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What Meaneth This? A Question for 21st Century Pentecostalism

 

Winchester then described a new book he is writing on the 1906 San Francisco earthquake. As Pentecostals know, just days before the earthquake, a small band of seekers led by William Seymour met in Los Angeles. Winchester said it was “a very small meeting of an extremely flamboyant Christian movement known as the Pentecostalist movement that had pastors waving their arms and speaking in tongues. The leader said that God was going to give a sign.” On Wednesday April 18th San Francisco was devastated by the earthquake and in Los Angeles, and as Winchester describes it, “Thousands began attending the meeting and the Pentecostalist movement, which is still extremely important in the United States, was born as a result of this earthquake.”2

While we may question Winchester’s conclusion regarding the birth of Pentecostalism, we do know that the earthquake was significant to the Azusa Street leaders and attendees. Frank Bartleman, a first-person chronicler of the Azusa Street revival, observed in response to the earthquake, “A tremendous burden of prayer came upon me that the people might not be indifferent to His (God’s) voice.” The day after the earthquake Bartleman was in a prayer meeting when he and others felt the room shake in an aftershock felt in Los Angeles. By May 1st, in reply to the question, “Did God do that?”, Bartleman released 75,000 copies of his tract, “Earthquake.”3

I have been intrigued by this observation about the Azusa Street revival, the San Francisco earthquake, and the contemporary quest for meaning in light of the 2004 tsunami and the other issues of our generation. While there are numerous views, secular and religious, concerning the meaning, or lack thereof, of cataclysmic events in the natural world, it seems timely in that we have an opportunity to examine Pentecostalism at the beginning of this century with much the same framework as one hundred years ago and two thousand years ago.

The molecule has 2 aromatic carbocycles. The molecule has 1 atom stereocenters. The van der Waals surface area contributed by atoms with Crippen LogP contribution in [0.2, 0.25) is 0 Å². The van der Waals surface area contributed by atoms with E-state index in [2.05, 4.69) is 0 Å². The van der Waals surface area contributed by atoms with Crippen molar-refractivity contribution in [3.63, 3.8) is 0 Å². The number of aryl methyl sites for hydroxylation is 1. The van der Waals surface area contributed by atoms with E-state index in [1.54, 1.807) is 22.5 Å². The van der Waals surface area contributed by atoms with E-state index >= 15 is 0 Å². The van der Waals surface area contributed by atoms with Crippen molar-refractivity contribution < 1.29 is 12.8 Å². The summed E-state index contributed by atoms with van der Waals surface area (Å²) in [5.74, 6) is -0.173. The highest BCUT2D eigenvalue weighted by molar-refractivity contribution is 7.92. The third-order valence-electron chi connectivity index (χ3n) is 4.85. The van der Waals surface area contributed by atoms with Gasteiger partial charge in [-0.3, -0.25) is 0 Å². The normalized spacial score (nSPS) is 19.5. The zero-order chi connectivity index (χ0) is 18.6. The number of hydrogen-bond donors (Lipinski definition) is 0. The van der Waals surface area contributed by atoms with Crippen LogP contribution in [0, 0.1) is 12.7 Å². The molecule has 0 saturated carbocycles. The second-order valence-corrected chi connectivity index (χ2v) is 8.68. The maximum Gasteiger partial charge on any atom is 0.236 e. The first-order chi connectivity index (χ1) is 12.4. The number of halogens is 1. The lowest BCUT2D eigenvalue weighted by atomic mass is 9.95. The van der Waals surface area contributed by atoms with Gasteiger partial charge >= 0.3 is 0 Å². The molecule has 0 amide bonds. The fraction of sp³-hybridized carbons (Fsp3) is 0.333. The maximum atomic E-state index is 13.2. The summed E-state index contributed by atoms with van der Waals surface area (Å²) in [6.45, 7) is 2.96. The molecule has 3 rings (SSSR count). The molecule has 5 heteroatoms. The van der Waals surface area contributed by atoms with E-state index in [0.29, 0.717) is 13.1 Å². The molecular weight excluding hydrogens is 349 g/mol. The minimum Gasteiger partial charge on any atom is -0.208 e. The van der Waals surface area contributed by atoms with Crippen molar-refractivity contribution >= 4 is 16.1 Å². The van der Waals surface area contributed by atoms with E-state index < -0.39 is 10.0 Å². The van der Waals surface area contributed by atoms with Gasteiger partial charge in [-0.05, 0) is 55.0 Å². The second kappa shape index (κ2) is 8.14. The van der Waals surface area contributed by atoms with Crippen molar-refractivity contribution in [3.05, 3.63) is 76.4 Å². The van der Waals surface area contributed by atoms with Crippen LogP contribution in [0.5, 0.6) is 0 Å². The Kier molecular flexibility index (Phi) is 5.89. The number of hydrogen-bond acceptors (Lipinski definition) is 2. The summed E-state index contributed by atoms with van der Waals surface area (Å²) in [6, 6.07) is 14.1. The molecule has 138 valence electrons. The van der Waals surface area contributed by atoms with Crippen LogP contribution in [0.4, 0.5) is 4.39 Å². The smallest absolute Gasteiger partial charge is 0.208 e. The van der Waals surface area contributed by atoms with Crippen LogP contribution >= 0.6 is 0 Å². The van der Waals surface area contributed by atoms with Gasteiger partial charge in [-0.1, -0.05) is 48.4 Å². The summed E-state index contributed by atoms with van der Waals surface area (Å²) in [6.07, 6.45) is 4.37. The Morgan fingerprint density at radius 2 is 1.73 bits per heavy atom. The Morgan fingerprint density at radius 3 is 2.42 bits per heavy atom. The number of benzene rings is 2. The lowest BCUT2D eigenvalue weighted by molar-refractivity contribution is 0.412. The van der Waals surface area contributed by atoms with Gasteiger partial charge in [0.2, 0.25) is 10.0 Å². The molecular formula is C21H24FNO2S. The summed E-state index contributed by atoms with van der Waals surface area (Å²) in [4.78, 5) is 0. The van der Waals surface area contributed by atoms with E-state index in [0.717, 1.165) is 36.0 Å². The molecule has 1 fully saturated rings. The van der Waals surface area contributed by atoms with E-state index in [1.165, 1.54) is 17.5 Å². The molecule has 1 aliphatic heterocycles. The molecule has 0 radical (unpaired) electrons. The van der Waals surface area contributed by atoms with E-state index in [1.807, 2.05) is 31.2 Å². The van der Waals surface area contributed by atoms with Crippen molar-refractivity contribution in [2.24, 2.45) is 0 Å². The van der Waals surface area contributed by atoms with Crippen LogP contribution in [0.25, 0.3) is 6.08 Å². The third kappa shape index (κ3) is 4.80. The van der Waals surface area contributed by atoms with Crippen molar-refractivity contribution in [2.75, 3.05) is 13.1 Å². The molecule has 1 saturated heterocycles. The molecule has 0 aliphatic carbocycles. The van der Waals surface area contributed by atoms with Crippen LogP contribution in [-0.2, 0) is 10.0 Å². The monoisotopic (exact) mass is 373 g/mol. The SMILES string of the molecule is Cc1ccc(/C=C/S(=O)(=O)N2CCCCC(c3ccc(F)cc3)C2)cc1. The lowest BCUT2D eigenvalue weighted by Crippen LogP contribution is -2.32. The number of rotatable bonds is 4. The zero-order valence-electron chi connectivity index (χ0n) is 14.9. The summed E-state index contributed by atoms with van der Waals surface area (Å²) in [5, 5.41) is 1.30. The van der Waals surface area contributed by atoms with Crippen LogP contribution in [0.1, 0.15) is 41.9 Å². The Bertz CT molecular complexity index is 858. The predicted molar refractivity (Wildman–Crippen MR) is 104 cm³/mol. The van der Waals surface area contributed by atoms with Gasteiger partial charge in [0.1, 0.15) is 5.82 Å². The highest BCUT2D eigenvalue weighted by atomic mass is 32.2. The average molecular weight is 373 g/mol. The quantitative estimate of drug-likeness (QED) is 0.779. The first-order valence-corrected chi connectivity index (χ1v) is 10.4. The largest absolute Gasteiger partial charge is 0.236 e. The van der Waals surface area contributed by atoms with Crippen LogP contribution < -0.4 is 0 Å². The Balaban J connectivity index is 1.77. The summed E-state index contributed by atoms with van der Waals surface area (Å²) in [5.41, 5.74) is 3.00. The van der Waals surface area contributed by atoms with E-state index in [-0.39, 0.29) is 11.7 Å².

Let’s not forget that two thousand years ago the first followers of Jesus responded to a series of events that impacted the natural world.

First, Matthew 28:51 records an earthquake when Jesus died.

Second, the disciples hardly had time to sort this out before Jesus, in N.T. Wright’s memorable phrase, “went through death and came out on the other side” 4 in the resurrection, again accompanied by what St. Matthew termed “a great earthquake” (28:2)—Jesus becoming the first fruits of a radical change in the molecular structure of human existence! Their graves already broken open by the Good Friday earthquake, “the saints who had fallen asleep were raised and coming out of the graves after His resurrection, they went into the holy city and appeared to many” (Matthew 27:51-53).

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Category: Living the Faith, Summer 2008

About the Author: A. Doug Beacham, Jr., D.Min. (Union Presbyterian Seminary), is the General Superintendent of the International Pentecostal Holiness Church (IPHC Ministries). Twitter: @DougBeacham. LinkedIn. Facebook.

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